Sticking a hand into one of the fistulated cow’s stomachs is a highlight for Vetavision visitors and local media. Photo: Myrna MacDonald.

Vetavision a 45-year tradition at WCVM

One year after the Western College of Veterinary Medicine's new building officially opened in 1969, veterinary students were eager to open the college's doors to the public and share information about their new profession.

Inspired by the annual shows at other universities, the veterinary students developed the concept for Vetavision — veterinary medicine's version of a public open house.

The new show, which organizers decided to hold every three years, garnered widespread enthusiasm from WCVM students who were determined to make the project a success. With the support of WCVM Dean D.L.T. (Larry) Smith, the students chose Nov. 12-14, 1970, as the date for WCVM's inaugural Vetavision.

The students' leader was veterinary student Brian Svenson ("The Boss") of High River, Alta., a member of the WCVM's Class of 1971 and the college's first Vetavision co-ordinator. Planning for the first show began in 1968 and soon involved the entire school body. Students organized activities, displays, talks and tours that would catch the public's attention. WCVM faculty also contributed space, equipment, funds and advice — but the students made all of the major decisions since Vetavision was their brainchild.

Through the efforts of Svenson and his representatives who had promoted Vetavision at veterinary conventions across Canada, the first WCVM open house was an outstanding success that attracted thousands of people and students from all over Western Canada. From the always-popular Kiddies' Korral and tours of the microbiology labs to an impressive reconstruction of a rearing horse's skeleton, Vetavision offered information and activities that interested people of all ages.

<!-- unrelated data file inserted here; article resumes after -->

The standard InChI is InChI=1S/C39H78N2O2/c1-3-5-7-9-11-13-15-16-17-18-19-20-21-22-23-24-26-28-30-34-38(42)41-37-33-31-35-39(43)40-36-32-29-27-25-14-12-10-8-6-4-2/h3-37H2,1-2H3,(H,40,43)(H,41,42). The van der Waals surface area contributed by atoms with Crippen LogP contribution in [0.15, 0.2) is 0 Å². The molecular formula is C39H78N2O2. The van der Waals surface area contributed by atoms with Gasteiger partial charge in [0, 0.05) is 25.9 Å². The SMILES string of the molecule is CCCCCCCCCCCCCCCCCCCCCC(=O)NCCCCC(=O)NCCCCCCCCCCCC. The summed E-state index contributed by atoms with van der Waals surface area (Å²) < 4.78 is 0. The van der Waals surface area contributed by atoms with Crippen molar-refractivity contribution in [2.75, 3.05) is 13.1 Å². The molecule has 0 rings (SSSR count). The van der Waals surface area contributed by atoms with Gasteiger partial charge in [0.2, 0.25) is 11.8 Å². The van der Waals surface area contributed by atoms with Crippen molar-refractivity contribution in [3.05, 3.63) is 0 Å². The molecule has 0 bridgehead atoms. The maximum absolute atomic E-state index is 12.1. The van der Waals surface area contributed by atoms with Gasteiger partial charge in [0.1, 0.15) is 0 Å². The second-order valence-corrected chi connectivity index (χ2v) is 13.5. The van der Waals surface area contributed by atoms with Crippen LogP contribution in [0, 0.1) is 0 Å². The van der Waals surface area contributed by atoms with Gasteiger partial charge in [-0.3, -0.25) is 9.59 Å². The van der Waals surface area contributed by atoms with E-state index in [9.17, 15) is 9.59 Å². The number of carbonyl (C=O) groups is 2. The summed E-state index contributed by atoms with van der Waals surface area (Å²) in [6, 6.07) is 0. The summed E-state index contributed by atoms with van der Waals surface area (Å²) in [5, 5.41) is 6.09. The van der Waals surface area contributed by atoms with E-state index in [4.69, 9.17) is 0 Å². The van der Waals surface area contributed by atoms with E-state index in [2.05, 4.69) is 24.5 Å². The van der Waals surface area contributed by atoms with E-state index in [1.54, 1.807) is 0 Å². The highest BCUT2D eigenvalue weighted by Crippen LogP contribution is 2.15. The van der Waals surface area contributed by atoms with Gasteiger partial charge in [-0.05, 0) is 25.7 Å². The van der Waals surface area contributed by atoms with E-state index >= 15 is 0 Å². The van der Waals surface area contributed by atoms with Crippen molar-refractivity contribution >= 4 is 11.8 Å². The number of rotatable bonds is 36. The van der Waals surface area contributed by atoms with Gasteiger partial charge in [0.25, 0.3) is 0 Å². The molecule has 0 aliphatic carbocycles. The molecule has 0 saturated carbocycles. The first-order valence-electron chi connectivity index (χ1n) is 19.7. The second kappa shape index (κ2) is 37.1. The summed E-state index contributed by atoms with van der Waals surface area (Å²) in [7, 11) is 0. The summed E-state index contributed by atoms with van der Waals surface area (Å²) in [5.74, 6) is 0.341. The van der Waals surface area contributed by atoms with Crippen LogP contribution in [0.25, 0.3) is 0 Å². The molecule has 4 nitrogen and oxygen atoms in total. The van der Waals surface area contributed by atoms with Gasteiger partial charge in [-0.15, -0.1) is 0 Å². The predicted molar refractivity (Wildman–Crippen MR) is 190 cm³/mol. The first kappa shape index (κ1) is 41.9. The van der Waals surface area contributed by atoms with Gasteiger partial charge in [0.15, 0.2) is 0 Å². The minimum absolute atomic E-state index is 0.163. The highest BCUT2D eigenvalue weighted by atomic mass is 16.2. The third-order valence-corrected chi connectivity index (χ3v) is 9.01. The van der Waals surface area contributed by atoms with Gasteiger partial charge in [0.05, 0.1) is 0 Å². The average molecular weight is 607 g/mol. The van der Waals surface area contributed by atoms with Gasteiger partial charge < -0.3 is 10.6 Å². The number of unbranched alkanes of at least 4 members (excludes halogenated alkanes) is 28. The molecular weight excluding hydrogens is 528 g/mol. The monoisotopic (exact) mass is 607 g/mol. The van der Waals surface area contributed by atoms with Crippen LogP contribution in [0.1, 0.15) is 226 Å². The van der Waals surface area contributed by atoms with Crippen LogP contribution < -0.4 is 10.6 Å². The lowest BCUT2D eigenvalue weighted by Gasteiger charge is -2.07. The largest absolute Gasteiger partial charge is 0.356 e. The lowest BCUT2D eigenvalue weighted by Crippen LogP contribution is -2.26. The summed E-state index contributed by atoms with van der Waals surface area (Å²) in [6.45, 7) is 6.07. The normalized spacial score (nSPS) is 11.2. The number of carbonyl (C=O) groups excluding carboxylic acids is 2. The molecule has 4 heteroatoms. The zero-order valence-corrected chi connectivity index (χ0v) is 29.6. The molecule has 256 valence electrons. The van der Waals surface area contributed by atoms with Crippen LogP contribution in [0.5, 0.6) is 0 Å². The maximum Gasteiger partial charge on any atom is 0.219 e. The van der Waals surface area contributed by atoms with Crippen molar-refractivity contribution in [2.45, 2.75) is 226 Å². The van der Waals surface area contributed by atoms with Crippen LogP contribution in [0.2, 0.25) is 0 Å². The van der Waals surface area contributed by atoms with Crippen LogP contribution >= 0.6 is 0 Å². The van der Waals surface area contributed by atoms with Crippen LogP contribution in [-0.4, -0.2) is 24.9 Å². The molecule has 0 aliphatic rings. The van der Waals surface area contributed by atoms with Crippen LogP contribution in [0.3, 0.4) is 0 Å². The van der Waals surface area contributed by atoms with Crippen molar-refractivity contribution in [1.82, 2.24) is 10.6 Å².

But it was the students' enthusiasm for their profession that many visitors considered to be the most impressive aspect of Vetavision. Always on hand and and eager to answer questions, the students' knowledge and willingness to engage the public resulted in the success of Vetavision and cemented it as one of the WCVM's most important community relations efforts for many decades to come.

Forty-five years later, WCVM students are preparing to host the 2015 version of Vetavision from Oct. 2-3 at the veterinary college on the University of Saskatchewan campus. Visitors of all ages will have the chance to explore the WCVM's facilities and learn more about all aspects of the veterinary profession through a variety of demonstrations, tours, talks, activities and displays.

Organizers will also host a pre-veterinary night on Sat., Oct. 3, for high school and university students — Western Canada's next generation of veterinary students. For more information, visit vetavision.ca.

Source: WCVM: The First Decade and More by Christopher H. Bigland. Visit www.usask.ca/wcvm/fifty-years
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